Health disaster management
Events over recent years have highlighted the need for NT Health to be prepared for a range of potential threats to the provision of our services.
In addition to the department's obligations under whole-of-government disaster management responses, the department has a responsibility to keep providing essential health and community services in the event of major threats.
It also has a duty of care to look after its staff as well as the community.
All hazards business continuity plan
The department's generic 'all hazards' business continuity plan is designed to address the majority of potential threats without having to create multiple plans.
Specific plans may be required for threats not adequately addressed by the generic plan, for example pandemic influenza.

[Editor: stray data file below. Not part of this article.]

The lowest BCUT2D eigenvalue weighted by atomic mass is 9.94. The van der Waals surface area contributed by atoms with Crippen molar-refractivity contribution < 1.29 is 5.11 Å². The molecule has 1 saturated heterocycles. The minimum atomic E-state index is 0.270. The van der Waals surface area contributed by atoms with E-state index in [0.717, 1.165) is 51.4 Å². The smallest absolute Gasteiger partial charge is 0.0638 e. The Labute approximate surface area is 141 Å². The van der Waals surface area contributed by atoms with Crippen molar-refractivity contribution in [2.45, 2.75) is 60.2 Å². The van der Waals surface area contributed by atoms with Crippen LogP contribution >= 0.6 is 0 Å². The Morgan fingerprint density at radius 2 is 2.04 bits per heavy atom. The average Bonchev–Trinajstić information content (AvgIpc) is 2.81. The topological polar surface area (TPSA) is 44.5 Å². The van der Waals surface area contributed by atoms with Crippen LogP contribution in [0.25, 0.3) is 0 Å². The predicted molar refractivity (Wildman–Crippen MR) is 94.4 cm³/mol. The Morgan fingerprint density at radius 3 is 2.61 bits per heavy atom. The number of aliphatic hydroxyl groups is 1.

The continuity plan has a duration of a few days or a week, up to four weeks.
The impact is on a facility or building, to a township or regional community.
Business continuity plans serve a number of important functions:
- identify the specific health and community services that are essential and must be maintained in the event of a major threat
- identify non-essential services, the delivery of which can be suspended for periods of a week to a month, allowing potentially scarce capacity and infrastructure to be focused on higher priority areas
- clarify and communicate what the contingency plans are that have been developed to sustain the services identified as essential
- provide the organisation's staff with an understanding of how communication will occur, where they will go and how they will be enabled to continue providing the essential services upon which the community relies for its health and wellbeing.
Last updated: 13 December 2016
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